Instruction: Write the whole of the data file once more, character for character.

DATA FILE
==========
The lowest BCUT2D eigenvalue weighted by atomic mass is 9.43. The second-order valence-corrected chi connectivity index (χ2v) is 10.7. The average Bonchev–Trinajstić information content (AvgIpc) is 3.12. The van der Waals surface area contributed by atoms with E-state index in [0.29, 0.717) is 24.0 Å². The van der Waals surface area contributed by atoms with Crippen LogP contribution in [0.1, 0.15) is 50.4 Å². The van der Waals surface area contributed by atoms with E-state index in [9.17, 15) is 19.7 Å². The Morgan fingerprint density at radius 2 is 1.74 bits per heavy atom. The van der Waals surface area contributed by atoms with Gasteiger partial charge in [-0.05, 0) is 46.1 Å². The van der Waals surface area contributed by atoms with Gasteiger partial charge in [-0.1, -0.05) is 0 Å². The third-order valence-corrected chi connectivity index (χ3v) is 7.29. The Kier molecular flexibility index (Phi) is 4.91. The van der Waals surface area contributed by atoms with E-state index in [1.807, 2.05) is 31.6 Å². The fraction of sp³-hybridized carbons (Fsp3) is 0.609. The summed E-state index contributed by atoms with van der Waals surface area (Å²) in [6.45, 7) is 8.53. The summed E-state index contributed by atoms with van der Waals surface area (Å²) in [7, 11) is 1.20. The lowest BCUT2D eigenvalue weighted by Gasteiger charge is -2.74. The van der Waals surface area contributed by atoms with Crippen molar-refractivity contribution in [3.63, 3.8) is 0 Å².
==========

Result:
The lowest BCUT2D eigenvalue weighted by atomic mass is 9.43. The second-order valence-corrected chi connectivity index (χ2v) is 10.7. The average Bonchev–Trinajstić information content (AvgIpc) is 3.12. The van der Waals surface area contributed by atoms with E-state index in [0.29, 0.717) is 24.0 Å². The van der Waals surface area contributed by atoms with Crippen LogP contribution in [0.1, 0.15) is 50.4 Å². The van der Waals surface area contributed by atoms with E-state index in [9.17, 15) is 19.7 Å². The Morgan fingerprint density at radius 2 is 1.74 bits per heavy atom. The van der Waals surface area contributed by atoms with Gasteiger partial charge in [-0.05, 0) is 46.1 Å². The van der Waals surface area contributed by atoms with Gasteiger partial charge in [-0.1, -0.05) is 0 Å². The third-order valence-corrected chi connectivity index (χ3v) is 7.29. The Kier molecular flexibility index (Phi) is 4.91. The van der Waals surface area contributed by atoms with E-state index in [1.807, 2.05) is 31.6 Å². The fraction of sp³-hybridized carbons (Fsp3) is 0.609. The summed E-state index contributed by atoms with van der Waals surface area (Å²) in [6.45, 7) is 8.53. The summed E-state index contributed by atoms with van der Waals surface area (Å²) in [7, 11) is 1.20. The lowest BCUT2D eigenvalue weighted by Gasteiger charge is -2.74. The van der Waals surface area contributed by atoms with Crippen molar-refractivity contribution in [3.63, 3.8) is 0 Å².